... ... @@ -22,7 +22,7 @@ In the code generation python script, we first require a few imports from lbmpy From the lbmpy.creationfunctions we require the functions to create collision and update rules. For the actual code generation, generate_lattice_model from lbmpy_walberla is required. Since we will define symbols, SymPy is also needed. \code \code{.py} import sympy as sp from lbmpy.creationfunctions import create_lb_collision_rule, create_lb_update_rule ... ... @@ -32,7 +32,7 @@ from lbmpy_walberla import generate_lattice_model \endcode First, we define a few general parameters. These include the stencil (D2Q9) and the memory layout (fzyx, see \ref tutorial_codegen01 ). We define a SymPy symbol for the relaxation rate \f$\omega \f$. This means we can later set it to a specific value from the waLBerla code. A dictionary with optimization parameters is also set up. Here, we enable global common subexpression elimination (cse_global) and set the PDF field's memory layout. \code \code{.py} stencil = 'D2Q9' omega = sp.Symbol('omega') layout = 'fzyx' ... ... @@ -45,7 +45,7 @@ Next, we set the parameters for the SRT method in a dictionary and create both t The update rule is still needed in the code generation process; namely for the pack info generation. The collision step only acts within one cell. Thus, the collision rule's equations contain no neighbour accesses. Calling create_lb_update_rule inserts the two-fields pull scheme as generate_lattice_model, and resulting update rule contains exactly those neighbour accesses which are required for generate_pack_info_from_kernel to build the optimized pack info. \code \code{.py} srt_params = {'stencil': stencil, 'method': 'srt', 'relaxation_rate': omega} ... ... @@ -56,7 +56,7 @@ srt_update_rule = create_lb_update_rule(collision_rule=srt_collision_rule, optim Finally, we create the code generation context and call the respective functions for generating the lattice model and the pack info. Both require the context and a class name as parameters. To generate_lattice_model, we also pass the collision rule and the field layout; generate_pack_info_from_kernel receives the update rule. \code \code{.py} with CodeGeneration() as ctx: generate_lattice_model(ctx, "SRTLatticeModel", srt_collision_rule, field_layout=layout) generate_pack_info_from_kernel(ctx, "SRTPackInfo", srt_update_rule) ... ... @@ -68,7 +68,7 @@ Furthermore, if we optimise the waLBerla for the machine, it is compiled on with As a final touch, we still need to set up the CMake build target for the code generation script. This time, two distinct classes (the lattice model and the pack information) will be generated. Therefore, we need to list the header and source file names for both classes separately. \code \code{.unparsed} walberla_generate_target_from_python( NAME 02_LBMLatticeModelGenerationPython FILE 02_LBMLatticeModelGeneration.py OUT_FILES SRTLatticeModel.cpp SRTLatticeModel.h ... ...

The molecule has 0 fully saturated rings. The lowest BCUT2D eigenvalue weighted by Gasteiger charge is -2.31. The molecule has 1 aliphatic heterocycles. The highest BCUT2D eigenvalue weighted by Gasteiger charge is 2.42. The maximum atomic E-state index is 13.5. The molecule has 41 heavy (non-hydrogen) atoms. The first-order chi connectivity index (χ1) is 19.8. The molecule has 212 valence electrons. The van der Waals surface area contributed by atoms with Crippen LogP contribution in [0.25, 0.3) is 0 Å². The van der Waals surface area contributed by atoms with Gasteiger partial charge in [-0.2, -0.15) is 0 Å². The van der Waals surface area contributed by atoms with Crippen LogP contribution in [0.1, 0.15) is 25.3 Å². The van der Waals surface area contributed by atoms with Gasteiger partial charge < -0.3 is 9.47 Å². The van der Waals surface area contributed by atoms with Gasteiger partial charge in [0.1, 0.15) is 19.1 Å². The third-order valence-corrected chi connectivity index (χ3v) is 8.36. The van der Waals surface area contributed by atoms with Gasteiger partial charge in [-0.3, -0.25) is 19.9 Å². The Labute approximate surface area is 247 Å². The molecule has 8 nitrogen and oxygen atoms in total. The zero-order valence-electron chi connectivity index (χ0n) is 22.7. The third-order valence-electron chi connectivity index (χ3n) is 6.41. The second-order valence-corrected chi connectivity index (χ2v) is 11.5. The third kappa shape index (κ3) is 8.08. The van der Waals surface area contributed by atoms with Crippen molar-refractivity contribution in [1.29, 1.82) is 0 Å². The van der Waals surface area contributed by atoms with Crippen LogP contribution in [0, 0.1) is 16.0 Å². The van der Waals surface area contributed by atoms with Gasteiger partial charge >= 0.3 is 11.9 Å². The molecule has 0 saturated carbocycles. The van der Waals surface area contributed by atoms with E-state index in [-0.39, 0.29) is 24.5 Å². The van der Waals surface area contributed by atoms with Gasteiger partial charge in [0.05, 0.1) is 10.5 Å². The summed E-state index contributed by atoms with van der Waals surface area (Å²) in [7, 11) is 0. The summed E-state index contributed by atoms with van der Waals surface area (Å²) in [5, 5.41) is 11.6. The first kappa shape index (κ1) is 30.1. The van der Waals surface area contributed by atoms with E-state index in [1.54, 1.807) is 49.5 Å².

... ... @@ -19,7 +19,7 @@ For the stream-pull-collide type kernel, we need two PDF fields which we set up For VTK output and the initial velocity setup, we define a velocity vector field as an output field for the LB method. \code \code{.py} stencil = 'D2Q9' omega = sp.Symbol('omega') layout = 'fzyx' ... ... @@ -40,7 +40,7 @@ optimization = {'cse_global': True, We set up the cumulant-based MRT method with relaxation rates as described above. We use generate_lb_update_rule from lbmpy to derive the set of equations describing the collision operator together with the *pull* streaming pattern. These equations define the entire LBM sweep. \code \code{.py} lbm_params = {'stencil': stencil, 'method': 'mrt_raw', 'relaxation_rates': [0, 0, 0, omega, omega, omega, 1, 1, 1], ... ... @@ -56,7 +56,7 @@ lbm_method = lbm_update_rule.method In \ref tutorial_codegen02, we were able to use the framework built around the waLBerla lattice model template API for setting up the shear flow's initial velocity profile. Since we are not using a lattice model class this time, this API is not available to us. With lbmpy, though, we can generate a kernel which takes in scalar values or fields for the initial density and velocity and sets the initial PDF values to the corresponding equilibrium. The function macroscopic_values_setter from lbmpy.macroscopic_value_kernels returns a set of assignments for this initialization procedure. It takes the LB method definition as an argument, as well as either symbols or pystencils field accesses for the initial density rho and the initial velocity. Lastly, it takes the PDF field's centre vector as the destination for the PDF values. We define a separate symbol for the density and use the velocity field defined above. \code \code{.py} initial_rho = sp.Symbol('rho_0') pdfs_setter = macroscopic_values_setter(lbm_method, ... ... @@ -74,7 +74,7 @@ Several functions from pystencils_walberla and lbmpy_walberla are called to - The PDF initialization kernel is generated from the pdfs_setter assignment collection using generate_sweep. - Using generate_boundary, we generate an optimised implementation of a NoSlip boundary handler for the domain's walls. \code \code{.py} with CodeGeneration() as ctx: if ctx.cuda: target = 'gpu' ... ...
 ... ... @@ -45,7 +45,7 @@ using math::uintMSBPosition; /*! * \brief Returns a string that stores the bitwise representation of 'value' (must be an unsigned integer) * * \code * \code{.unparsed} * 8bit display: 0101_1101 * 16bit display: 1110_0101.1100_0001 * 32bit display: 1000_0011.0110_1101.0000_0001.1010_0110 ... ...
 ... ... @@ -31,7 +31,7 @@ namespace grid_generator { /// Helper class to generate points in a simple cubic structure within a certain domain. /// The lattice is fixed by a point of reference (x). /// \code /// \code{.unparsed} /// . . . . . . . . /// +-----+ /// . . . .|. . .|. ... ...